If you have been told that you (or your partner) suffer from a low sperm count, often coupled with abnormal shapes and speeds (morphology and motility), and that Intracystoplasmic Sperm Injection is the best way for you to have a baby, you are of course keen to find out as much as possible about how effective ICSI is. ICSI is in fact a procedure that is combined with IVF. But with ICSI, a single sperm is directly injected into the center of the egg in order to facilitate fertilization.
Intracystoplasmic sperm injection is an extremely specialized procedure not offered in every fertility clinic, but the treatment is usually very effective. Couples are normally candidates for ICSI when the male partner's concentration of sperm is less than two million for each sperm sample (ejaculate), and there are problems with motility and morphology. Or when the man has a sperm delivery problem and the sperm for ICSI is directly extracted from the scrotum. This may be the case after a vasectomy, for example. In a normal IVF cycle, one egg is put into the same small space with a lot of sperm, usually at least one million. Some sperm will reach that egg, but will then still have to be able to penetrate its outer shell.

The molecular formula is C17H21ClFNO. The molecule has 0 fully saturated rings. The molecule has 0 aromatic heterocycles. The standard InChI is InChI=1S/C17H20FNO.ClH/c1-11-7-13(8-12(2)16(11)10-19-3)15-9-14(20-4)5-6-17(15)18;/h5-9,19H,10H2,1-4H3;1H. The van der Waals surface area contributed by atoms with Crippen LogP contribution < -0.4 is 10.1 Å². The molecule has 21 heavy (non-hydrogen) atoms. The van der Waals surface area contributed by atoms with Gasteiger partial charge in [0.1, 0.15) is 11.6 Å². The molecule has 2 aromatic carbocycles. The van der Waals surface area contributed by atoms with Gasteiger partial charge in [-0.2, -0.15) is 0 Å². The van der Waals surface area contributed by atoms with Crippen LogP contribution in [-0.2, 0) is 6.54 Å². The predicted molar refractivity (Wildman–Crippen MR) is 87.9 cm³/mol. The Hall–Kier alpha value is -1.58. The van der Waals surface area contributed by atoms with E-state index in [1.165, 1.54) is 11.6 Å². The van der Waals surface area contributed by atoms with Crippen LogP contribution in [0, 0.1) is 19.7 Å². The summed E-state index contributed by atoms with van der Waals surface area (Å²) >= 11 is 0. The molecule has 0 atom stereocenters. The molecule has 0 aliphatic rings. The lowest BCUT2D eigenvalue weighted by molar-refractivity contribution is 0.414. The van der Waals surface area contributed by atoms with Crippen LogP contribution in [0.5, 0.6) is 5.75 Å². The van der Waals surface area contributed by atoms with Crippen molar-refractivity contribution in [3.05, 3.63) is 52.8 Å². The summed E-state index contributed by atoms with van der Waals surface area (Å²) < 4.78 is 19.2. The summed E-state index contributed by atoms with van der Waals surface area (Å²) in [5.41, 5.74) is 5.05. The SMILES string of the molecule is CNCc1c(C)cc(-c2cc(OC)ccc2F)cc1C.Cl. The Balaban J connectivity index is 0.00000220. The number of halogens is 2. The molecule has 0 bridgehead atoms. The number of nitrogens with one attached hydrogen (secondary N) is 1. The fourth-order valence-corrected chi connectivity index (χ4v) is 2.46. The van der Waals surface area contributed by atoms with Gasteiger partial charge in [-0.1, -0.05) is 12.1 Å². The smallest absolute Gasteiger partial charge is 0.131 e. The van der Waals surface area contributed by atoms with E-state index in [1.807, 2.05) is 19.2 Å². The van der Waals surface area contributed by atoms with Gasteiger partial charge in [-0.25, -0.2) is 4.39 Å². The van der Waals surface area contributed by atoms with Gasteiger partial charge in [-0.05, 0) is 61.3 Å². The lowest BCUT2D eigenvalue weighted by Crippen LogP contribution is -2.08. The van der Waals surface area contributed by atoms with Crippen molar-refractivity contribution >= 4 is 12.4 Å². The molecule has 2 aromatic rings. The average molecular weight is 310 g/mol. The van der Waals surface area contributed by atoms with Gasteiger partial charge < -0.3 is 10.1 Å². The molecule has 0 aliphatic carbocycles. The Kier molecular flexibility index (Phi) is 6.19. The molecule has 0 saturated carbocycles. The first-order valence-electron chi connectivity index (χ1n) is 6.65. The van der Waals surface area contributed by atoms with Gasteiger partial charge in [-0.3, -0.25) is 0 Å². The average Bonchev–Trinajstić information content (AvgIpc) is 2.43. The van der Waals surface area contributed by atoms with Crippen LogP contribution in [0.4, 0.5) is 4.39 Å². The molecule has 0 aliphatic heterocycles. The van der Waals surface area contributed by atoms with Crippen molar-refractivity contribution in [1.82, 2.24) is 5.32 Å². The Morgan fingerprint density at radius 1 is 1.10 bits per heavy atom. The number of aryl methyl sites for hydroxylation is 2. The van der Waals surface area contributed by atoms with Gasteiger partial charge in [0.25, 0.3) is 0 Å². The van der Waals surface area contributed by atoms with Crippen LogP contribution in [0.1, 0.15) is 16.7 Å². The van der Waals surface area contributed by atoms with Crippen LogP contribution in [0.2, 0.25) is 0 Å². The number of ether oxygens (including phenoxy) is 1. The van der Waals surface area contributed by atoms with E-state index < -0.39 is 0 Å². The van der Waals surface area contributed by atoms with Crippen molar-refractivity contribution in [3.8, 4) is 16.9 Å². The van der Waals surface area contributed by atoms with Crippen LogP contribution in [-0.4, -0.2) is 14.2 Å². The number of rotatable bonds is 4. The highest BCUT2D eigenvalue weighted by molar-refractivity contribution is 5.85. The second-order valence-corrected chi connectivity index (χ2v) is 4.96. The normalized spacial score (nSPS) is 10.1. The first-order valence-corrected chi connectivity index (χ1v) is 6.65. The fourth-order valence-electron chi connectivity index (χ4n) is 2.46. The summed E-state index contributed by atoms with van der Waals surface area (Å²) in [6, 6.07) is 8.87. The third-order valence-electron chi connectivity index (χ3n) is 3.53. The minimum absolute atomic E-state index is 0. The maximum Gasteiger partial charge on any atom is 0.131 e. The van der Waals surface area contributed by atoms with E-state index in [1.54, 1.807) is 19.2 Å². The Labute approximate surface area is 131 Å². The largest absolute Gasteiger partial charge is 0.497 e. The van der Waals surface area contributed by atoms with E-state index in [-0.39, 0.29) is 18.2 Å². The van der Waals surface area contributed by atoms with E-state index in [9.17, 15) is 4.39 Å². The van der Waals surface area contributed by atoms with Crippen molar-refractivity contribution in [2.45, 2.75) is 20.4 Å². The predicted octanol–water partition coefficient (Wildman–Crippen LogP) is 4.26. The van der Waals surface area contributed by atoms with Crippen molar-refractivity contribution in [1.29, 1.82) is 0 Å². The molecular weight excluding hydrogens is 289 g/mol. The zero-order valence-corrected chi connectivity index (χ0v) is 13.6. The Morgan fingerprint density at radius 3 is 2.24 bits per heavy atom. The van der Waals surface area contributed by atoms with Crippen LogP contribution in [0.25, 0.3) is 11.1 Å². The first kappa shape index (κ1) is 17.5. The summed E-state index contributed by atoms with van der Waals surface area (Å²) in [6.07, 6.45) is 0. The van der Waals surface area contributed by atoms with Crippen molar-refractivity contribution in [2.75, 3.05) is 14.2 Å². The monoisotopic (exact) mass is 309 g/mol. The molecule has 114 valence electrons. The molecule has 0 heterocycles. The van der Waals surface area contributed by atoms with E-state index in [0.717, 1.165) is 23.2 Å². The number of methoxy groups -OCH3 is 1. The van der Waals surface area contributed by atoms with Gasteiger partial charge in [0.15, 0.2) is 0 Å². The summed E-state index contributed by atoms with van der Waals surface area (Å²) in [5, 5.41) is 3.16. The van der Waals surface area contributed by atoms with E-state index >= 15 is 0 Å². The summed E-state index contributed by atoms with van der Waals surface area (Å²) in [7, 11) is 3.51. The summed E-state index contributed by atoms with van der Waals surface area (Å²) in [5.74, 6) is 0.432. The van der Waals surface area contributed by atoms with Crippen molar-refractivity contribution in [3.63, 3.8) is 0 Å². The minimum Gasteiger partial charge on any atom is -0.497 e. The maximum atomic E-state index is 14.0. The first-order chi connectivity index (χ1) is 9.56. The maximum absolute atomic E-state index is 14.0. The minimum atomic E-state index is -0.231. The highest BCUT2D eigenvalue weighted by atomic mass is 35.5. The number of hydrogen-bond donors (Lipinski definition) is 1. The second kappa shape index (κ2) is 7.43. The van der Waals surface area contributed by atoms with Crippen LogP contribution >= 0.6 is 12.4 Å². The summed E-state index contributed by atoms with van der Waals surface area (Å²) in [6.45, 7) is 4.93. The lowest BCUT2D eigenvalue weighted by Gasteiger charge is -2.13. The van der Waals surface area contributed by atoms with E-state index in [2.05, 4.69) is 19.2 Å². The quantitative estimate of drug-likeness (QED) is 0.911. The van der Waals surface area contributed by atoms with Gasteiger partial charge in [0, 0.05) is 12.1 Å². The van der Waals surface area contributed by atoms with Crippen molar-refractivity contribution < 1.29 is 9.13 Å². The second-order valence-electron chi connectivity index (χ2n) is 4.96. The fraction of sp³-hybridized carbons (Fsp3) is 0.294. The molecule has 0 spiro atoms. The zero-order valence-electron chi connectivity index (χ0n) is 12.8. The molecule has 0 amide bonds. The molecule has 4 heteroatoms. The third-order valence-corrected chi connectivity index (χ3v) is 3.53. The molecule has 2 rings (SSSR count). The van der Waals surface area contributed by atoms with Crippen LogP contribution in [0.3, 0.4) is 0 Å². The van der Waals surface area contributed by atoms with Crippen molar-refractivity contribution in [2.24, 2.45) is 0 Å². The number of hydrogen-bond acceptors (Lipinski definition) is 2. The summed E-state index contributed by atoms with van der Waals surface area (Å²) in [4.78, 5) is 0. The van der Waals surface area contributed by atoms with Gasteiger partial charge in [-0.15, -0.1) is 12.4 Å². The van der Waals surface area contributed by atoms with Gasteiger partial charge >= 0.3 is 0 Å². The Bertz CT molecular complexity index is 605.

This is not possible for sperm with poor movement and shape, and a low sperm count further means that there will be fewer sperm to try. ICSI eliminates the need for this process. as one previously analyzed and selected sperm is injected into the middle of the egg. ICSI success rates will be different for every clinic and will depend on many other factors like maternal age and health too. As with regular IVF, there are various reasons why a cycle can fail. On the whole, this specialized procedure is highly effective, however.